Interview with Melissa Bent, MD, KL2 award recipient

An interview with a recipient of the SC CTSI Mentored Career Development in Clinical and Translational Science award

By Ruby Crosthwait — July 03, 2024

We sat down with Dr. Melissa Bent, a recipient of the SC CTSI Mentored Career Development in Clinical and Translational Science award, to hear about her experience as a KL2 scholar and how she has furthered her professional goals. We look forward to seeing all she will accomplish in the coming years.

Tell us a little bit about your experience so far in the KL2 program.
The KL2 program has been a great avenue to learn about research support at USC that I was not previously aware of, and allowed for the leverage of those resources. It has also provided me with a step by step framework on how to approach research—especially the structured clinical translational research (CTR) course.

Melissa Bent, MD

How did you first learn about the program?
Through research success teams (RST) at CHLA and speaking to alumni such as Dr. Lorraine Kelley-Quon and Dr. Chris Russell.

What initially got you interested in starting this program?
I had been doing research “on the side” for many years since I started, and felt I needed to be more intentional about learning about tools and resources needed for successful research program development and grant success.

Tell us about your own background as a researcher and pediatric orthopedic.
My long-term goal is to become an independent investigator improving mobility for children with neuromuscular disorders and orthopedic conditions. The KL2 program has allowed me to further establish a foundation in clinical research by deepening my knowledge of mixed methods for qualitative and quantitative studies, biostatistical methods, cerebral palsy, and mixed reality pediatric rehab development. The hands-on experience with the grant writing process and insight into the physician scientist pathway have been invaluable.

During my time as junior faculty at CHLA, I have primarily focused on establishing my clinical practice. However, my passion for research has been reignited by my involvement in several studies that combine my clinical and educator roles. The most significant has been my weight management pilot study in patients with spina bifida; I was awarded the Academic Pediatric Association RAPID grant in 2020, which allowed me to creatively assess the feasibility of a virtual weight management program through the use of a mobile app to promote physical activity in overweight and obese adolescents with spina bifida. The KL2 was a great career development opportunity to gain skills to make myself competitive for funding opportunities.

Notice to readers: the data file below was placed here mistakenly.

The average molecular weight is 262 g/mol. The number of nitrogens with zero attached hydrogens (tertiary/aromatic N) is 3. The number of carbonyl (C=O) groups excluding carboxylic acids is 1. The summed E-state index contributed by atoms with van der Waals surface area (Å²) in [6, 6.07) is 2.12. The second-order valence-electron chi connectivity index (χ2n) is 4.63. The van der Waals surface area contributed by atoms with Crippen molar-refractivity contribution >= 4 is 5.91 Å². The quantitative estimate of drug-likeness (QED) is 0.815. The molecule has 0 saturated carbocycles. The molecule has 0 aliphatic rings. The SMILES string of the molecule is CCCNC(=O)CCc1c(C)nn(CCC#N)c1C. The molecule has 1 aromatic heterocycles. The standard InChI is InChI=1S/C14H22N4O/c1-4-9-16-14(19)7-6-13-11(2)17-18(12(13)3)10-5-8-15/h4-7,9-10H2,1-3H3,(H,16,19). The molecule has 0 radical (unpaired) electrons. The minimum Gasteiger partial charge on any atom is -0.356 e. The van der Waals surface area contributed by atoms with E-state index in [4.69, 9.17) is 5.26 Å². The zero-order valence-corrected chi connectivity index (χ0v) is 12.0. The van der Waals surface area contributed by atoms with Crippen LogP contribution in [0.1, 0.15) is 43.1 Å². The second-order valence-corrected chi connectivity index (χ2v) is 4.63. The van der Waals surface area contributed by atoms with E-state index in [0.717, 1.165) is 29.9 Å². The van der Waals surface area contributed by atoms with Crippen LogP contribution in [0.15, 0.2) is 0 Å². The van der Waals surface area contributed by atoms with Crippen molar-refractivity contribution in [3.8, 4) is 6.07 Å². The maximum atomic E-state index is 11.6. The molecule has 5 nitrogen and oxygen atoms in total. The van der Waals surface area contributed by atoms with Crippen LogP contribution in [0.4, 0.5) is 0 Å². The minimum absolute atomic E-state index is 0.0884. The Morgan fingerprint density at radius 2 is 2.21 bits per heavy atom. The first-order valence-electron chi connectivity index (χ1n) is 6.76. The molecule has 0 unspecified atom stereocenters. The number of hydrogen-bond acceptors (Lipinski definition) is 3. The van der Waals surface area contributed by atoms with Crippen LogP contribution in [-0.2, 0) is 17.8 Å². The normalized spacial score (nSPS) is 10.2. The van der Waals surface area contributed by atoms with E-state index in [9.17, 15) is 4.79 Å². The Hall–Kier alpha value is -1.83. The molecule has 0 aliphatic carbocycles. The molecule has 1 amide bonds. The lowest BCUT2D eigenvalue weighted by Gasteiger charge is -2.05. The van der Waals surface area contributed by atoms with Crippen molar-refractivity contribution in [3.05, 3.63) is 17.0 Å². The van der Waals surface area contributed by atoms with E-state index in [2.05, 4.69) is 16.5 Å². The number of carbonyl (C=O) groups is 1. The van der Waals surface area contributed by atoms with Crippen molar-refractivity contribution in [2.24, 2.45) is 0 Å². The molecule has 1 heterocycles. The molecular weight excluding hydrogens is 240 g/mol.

What drove you to specialize in this?
I enjoy problem solving—fixing things literally and figuratively.

What do you think that others can gain from this program?
Dedicated time, structure and resources.

What has been the most rewarding part of being a part of the KL2 program?
Peer mentorship and learning how others have overcome similar challenges.

What does the KL2 program mean to you and how has it furthered your career?
It has been helpful in allowing me to dedicate time and resources to network, reach out to others in my space of research.

Tishya A.L. Wren, PhD

Who else has been an integral part of your success in this program?
Some people include: Tishya Wren, PhD who is my primary mentor, as well as my mentorship team comprised of Juan Espinoza Salomon, MD, Jeffrey Gold, PhD, and Beth Smith, DPT, PhD. Also, my leadership with the support of my division chief of orthopedics, Dr. Robert Kay, who has continued to elevate my visibility.

Dr. Tishya Wren is Dr. Bent’s mentor. We asked Dr. Wren, what has been your experience as a mentor to Dr. Bent?
I am privileged to mentor Dr. Bent in the KL2 program. This program has given Dr. Bent the opportunity to develop strong research skills to complement her clinical expertise. As a physician-scientist, Dr. Bent has a strong drive to use research to address problems she observes in her patients such as obesity due to mobility issues in children with neuromuscular disorders. She is learning to incorporate technology such augmented reality and mobile sensing to make evidence-based interventions available to all patients, especially those with greater social disadvantage. As she continues to develop as a clinician-investigator, her research will benefit children with disabilities and help to decrease healthcare disparities for many years to come.

NIH Funding Acknowledgment: Important - All publications resulting from the utilization of SC CTSI resources are required to credit the SC CTSI grant by including the NIH funding acknowledgment and must comply with the NIH Public Access Policy.